While Black Panther records the culture, practices and even the costumes of various African tribes in mind-blowing detail, Kabali too documents important aspects of the lower castes – like the worship of indigenous local gods and the absence of a Brahmin priest in their temples. In the song ‘Veera thurandhara’, the lyrics of Uma Devi refer to Buddha’s eightfold path, a religion that Dalit Bahujans in India have embraced to emancipate themselves.

Importantly, in these movies, black people and those from the lower castes are portrayed as individuals who are strong, vulnerable, flawed, assertive and those who are capable of love, hate, vengeance and forgiveness. By doing this, they liberate these characters and make them human, relatable and beautiful – all at the same time.

Black Panther contrasts the African identity with the Afro American identity and voices the yearning of Afro Americans for an identity that they can securely embrace as their own without being subjected to white supremacy. On the other hand, the lower caste Kabali is an outcaste in his Tamil homeland and an outsider in Malaysia. His longing for an identity that will set him free appears to be drawn from the iconic lines of Dr. BR Ambedkar – “Gandhiji, I have no homeland”.

Gender bender

What is remarkable about the characters Black Panther/T’Challa and Kabali is that even though they exist in the hyper-masculine superhero universe, they both aren’t afraid to be vulnerable men. T’Challa freezes when he meets his ex-lover, gets bullied by his sister and listens to the head of the all-female special forces and his mother.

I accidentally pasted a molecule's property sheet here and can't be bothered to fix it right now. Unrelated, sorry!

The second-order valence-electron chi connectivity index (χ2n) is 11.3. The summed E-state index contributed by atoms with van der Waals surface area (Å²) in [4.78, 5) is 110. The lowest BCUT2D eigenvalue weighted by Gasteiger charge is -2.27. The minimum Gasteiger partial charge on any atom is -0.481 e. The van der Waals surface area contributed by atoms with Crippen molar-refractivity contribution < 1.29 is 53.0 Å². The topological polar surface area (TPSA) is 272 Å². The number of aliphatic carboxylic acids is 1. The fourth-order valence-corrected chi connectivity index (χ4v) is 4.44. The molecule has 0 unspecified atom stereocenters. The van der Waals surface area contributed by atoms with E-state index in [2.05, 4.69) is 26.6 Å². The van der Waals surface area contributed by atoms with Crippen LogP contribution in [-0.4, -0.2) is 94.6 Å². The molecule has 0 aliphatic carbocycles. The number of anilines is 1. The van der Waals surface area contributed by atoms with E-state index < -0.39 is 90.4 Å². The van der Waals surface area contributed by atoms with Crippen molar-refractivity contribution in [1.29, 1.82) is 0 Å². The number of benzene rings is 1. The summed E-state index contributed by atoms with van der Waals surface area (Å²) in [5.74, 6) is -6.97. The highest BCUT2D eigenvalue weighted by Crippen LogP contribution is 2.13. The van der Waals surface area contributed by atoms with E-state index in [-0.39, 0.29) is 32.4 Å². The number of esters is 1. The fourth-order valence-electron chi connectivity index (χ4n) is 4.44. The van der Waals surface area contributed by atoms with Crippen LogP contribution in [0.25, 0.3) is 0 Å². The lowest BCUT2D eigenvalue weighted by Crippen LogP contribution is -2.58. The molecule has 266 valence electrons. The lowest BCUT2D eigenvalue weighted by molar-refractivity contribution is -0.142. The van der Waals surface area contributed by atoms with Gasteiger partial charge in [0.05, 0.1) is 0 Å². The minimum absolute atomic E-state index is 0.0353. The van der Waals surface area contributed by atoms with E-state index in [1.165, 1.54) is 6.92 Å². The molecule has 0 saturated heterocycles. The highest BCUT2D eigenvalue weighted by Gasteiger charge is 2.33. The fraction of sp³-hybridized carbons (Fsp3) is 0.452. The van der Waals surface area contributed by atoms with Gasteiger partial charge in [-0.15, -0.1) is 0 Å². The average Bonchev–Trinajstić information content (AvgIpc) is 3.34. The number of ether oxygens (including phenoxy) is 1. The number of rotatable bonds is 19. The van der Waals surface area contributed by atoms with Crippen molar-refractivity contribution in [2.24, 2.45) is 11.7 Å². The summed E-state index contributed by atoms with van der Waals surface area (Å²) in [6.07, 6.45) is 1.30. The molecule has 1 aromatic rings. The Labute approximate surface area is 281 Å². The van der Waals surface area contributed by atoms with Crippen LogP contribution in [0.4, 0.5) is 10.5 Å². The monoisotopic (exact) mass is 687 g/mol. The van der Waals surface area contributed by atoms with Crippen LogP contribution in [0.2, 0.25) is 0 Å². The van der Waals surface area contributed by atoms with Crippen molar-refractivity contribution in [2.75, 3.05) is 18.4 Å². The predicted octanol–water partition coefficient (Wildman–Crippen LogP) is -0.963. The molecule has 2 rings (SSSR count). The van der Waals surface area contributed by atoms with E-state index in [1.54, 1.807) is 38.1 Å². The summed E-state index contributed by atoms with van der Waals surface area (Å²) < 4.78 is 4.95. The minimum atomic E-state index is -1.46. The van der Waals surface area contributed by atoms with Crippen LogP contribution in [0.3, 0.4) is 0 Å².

Kabali takes his wife’s suggestions seriously, misses her when they are separated and doesn’t have a problem breaking into tears when he at last meets her after several years. While the rules of the superhero genre dictate that he promptly saves women, children, the old and everyone else from danger, ironically in these two movies, both T’Challa and Kabali get almost killed. T’Challa is then saved by his mother and sister, while Kabali’s assassination is terminated by his daughter.

Both these movies consciously avoid all sexist tropes used in a superhero format. While the male protagonists do act as the pivotal point in both the narratives, they are still supported by very fiery, powerful women.

In Black Panther, Nakia admires T’Challa, but repeatedly asserts that her mission is more important to her than being a queen. Okoye, the head of the all-female special forces Dora Milaje puts her nation and people before everything else. And the teenaged Shuri is an amazing science and tech wizard. All these women repeatedly save T’Challa and call their shots in both love and war.

Similarly, the movie Kabali put an end to Rajinikanth’s over-repeated invincible characterization. Moving away from the usual sexist/misogynistic banter his characters indulge in, Kabali is a man who understands and practices gender equality. Traditionally, it is the task of the Rajinikanth’s character to save women in his movies, but in Kabali, his daughter Yogi saves him from being killed.